European Council passes landmark Markets in Crypto Asset Regulation (MiCA)
On 7th October the European Council approved the Markets in Crypto Asset Regulation (MiCA), setting a precedent for the broader crypto landscape in Europe. The bill will be put before the European Parliament for a further vote. If approved, the laws under MiCA are expected to take effect at the end of 2023.
The development marks a significant step taken by the EU to ‘put order in the wild west of crypto assets and set clear rules for a harmonised market’. The regulation brings crypto assets squarely under the supervision of the European Securities and Markets Authority (ESMA) and the European Banking Authority (EBA), which are given powers to ban or restrict crypto platforms if they are seen to threaten investor protection, market integrity or financial stability.
Stablecoins in the cross hairs
There is a heavy focus on stablecoins in the legislation, recalling the collapse of terraUSD earlier this year which resulted in hundreds of billions of dollars being wiped from the crypto market. MiCA mandates that stablecoin issuers maintain ample reserves, with a 1/1 ratio and partly in the form of deposits, to meet redemption requests in the event of mass withdrawals. In May, terraUSD (UST) de-pegged from the US dollar and over the course of four days collapsed, leading to the halt of the Terra blockchain ecosystem.
Controversially MiCA also places a cap on non-Euro stablecoins of 200 million euros per day when marketed in the eurozone. Detractors argue that the curb will limit the EU’s competition and innovation potential. The three largest stablecoins – Tether, USD Coin and Binance USD – account for 75% of total trade volume and comfortably exceed the proposed cap. For example, USDT and USDC have daily stablecoin trading volumes of 48 billion euros and 5.5 billion euros, respectively.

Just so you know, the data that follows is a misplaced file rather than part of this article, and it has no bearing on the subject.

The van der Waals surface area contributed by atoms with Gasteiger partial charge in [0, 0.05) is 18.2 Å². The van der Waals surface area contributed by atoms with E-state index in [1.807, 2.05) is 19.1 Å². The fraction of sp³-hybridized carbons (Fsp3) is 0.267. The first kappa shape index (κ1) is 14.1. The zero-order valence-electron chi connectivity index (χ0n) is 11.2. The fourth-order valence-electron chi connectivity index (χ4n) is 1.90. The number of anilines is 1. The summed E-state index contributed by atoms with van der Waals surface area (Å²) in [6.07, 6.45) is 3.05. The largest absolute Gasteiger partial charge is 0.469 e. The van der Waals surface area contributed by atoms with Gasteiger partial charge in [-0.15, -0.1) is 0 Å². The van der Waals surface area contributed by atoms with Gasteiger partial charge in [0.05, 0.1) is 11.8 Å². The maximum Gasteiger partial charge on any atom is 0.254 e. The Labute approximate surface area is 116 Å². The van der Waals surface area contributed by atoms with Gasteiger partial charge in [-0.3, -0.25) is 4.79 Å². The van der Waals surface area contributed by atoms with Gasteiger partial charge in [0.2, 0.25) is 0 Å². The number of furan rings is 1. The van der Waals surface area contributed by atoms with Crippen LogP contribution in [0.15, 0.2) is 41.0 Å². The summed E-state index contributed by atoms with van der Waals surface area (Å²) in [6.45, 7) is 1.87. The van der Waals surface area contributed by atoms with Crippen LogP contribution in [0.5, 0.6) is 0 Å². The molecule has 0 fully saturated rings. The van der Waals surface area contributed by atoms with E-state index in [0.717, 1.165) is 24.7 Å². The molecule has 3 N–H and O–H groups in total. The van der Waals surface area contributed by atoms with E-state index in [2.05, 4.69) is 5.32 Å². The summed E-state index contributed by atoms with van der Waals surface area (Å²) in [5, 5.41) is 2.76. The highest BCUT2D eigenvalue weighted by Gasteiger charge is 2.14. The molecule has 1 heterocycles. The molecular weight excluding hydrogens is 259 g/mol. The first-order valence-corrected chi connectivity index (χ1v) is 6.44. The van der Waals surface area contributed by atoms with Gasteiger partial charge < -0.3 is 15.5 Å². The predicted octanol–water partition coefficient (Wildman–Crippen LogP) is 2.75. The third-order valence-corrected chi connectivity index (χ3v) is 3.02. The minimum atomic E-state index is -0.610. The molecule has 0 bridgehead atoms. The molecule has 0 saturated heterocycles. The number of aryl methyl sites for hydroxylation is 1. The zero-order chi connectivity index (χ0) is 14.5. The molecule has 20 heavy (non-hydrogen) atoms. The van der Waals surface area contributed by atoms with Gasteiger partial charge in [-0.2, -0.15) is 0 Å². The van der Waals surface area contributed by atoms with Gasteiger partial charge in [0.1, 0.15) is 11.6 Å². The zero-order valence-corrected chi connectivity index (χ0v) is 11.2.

Are NFTs in or out of scope?
A debate over whether cryptocurrency is a security or a commodity is also addressed in the bill. Under MiCA, cryptocurrencies are divided into four categories: crypto-assets, utility tokens, asset-referenced tokens and electronic money tokens (e-money) – each with their own set of regulations. MiCA does not apply to NFTs that are unique and not fungible with other crypto – for example digital art, collectibles, product guarantees and real-estate. On the other hand, NFTs which serve as financial instruments (such as tokenized bonds and tokenized commodities) are in scope and governed in the same way as conventional securities, under existing securities law.
MiCA mandates that certain market participants will be required to make disclosures regarding their environmental and climate footprint. ESMA is tasked to draft technical standards on the content, methodologies and presentation of information pertaining to environmental impact. Initially, it was suggested that the energy intensive proof-of-work consensus mechanism, used by Bitcoin and others, would be outlawed. However, the final text does not go so far.
MiCA is by far the most ambitious and extensive set of regulations to govern crypto assets. We expect it to accelerate the institutional adoption of crypto by giving greater comfort and clarity to investors and market operators. The UK and the US have yet to approve similar rules, although regulators in both jurisdictions have expressed the need for stronger safeguards.
It is to early to say for certain whether the regulation will hamper or accelerate innovation and adoption in the crypto space. The prospect of a MiCA II is already being raised …